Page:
Exotic ingredients….? I’m back to that. Ingredients available to some, not to others. I face this problem often when I cook, since all DC grocery stores are one step up from a dollar store. I often can’t engage with dishes I want to cook because I don’t have access to the necessary ingredients and can’t make an appropriate substitution. Suddenly, those dishes—those flavors, those processes—are kept from me.

The early Modernists were a lot like gourmet cooks. Their ingredients were facts, figures, quotes, mythological allusions, etc. Their purposes was to build a poetry that encased the world’s great knowledge in artful garments. If you were an informed reader, this was amazeballs. If you were a gas station attendant with an 8th-grade education, you probably weren’t reading a lot of Eliot and, if you were, you weren’t enjoying all the flavors of the dish.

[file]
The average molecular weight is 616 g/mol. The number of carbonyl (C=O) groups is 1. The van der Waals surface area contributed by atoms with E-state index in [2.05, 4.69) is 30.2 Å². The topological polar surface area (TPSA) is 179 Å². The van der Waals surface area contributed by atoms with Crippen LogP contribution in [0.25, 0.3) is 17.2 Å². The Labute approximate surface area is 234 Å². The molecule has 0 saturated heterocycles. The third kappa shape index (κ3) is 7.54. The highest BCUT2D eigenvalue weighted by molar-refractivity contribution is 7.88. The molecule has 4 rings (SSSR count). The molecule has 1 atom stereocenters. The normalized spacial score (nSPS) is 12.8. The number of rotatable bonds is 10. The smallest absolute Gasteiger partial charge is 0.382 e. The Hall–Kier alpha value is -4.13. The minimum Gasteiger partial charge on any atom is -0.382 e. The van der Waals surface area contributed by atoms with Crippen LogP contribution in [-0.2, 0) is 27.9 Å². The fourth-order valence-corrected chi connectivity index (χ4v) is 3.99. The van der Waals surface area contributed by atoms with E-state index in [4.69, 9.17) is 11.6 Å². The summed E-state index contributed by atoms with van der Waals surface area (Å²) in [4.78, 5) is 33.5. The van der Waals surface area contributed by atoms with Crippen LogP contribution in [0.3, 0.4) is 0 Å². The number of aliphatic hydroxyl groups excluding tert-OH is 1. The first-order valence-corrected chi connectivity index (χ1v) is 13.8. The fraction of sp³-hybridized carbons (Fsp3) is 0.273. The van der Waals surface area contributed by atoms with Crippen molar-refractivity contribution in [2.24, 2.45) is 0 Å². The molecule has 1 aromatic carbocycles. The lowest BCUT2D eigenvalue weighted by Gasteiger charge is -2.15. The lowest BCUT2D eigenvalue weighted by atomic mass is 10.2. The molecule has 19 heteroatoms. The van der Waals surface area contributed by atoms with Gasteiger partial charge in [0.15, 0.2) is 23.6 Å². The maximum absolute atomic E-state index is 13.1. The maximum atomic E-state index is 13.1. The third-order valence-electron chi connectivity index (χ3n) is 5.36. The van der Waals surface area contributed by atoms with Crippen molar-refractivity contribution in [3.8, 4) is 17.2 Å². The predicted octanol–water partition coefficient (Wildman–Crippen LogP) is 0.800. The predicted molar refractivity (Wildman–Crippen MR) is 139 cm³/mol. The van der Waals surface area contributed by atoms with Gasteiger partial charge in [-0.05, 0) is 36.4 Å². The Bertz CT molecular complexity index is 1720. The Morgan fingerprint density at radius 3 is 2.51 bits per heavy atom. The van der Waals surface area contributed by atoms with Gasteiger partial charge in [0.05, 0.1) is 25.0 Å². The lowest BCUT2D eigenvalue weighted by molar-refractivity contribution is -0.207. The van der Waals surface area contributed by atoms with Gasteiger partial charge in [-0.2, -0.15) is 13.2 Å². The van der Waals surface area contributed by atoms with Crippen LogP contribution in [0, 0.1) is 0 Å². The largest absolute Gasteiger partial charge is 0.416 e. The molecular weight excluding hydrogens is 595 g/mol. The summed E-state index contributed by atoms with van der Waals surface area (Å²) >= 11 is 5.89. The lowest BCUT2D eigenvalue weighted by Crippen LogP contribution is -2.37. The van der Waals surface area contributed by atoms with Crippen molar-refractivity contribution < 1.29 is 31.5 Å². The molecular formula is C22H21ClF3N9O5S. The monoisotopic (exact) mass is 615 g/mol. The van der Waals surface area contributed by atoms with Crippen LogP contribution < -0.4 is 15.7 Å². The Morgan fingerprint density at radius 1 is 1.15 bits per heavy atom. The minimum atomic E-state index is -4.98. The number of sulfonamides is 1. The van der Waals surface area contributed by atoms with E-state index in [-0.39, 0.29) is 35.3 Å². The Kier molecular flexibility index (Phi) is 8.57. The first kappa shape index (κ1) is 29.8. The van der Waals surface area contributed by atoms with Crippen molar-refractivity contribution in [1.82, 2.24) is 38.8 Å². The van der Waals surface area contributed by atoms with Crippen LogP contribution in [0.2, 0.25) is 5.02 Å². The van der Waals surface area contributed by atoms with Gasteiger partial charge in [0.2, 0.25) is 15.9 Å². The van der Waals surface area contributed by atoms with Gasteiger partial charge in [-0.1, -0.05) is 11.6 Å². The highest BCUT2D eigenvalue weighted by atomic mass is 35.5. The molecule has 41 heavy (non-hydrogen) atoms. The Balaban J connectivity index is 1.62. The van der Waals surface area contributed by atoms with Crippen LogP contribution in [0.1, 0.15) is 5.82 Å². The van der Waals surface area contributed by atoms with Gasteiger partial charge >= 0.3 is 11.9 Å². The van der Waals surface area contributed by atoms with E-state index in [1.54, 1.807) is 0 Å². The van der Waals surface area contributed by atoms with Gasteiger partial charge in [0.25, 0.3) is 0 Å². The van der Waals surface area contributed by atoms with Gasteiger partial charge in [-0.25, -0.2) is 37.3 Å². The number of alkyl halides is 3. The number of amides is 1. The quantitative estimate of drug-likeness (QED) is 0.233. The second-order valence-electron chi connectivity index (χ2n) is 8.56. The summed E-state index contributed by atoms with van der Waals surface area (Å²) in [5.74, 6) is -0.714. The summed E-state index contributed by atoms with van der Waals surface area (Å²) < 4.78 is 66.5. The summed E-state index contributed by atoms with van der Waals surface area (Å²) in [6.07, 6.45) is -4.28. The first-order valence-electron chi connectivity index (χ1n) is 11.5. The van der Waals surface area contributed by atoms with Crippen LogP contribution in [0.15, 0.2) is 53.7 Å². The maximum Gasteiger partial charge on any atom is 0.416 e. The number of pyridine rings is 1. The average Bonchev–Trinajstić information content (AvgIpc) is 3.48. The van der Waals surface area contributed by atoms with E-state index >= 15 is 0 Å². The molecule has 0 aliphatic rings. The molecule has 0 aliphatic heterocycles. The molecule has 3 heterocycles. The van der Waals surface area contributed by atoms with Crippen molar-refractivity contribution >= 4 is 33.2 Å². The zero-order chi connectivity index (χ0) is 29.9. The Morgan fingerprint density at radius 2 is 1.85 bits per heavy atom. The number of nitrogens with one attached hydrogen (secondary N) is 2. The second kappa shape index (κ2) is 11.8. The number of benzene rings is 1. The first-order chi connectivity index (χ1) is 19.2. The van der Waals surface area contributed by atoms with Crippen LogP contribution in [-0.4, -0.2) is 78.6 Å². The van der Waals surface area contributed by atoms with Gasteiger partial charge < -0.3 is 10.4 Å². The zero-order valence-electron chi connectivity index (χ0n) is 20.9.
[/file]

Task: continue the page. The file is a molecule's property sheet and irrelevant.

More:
But then again, I’m not sure Pound et al were very concerned about having a wide reach for their work. They were more interested in cooking for their choir, to mix metaphors.

Accessibility relies on shared resources. But how do we draw lines between using highly shared resources (like cliché) and highly specialized resources (like invented syntax, grammar, obscure or non-narrativity)? One democratizes the art form; the other reserves it. One widens the readership; the other narrows it.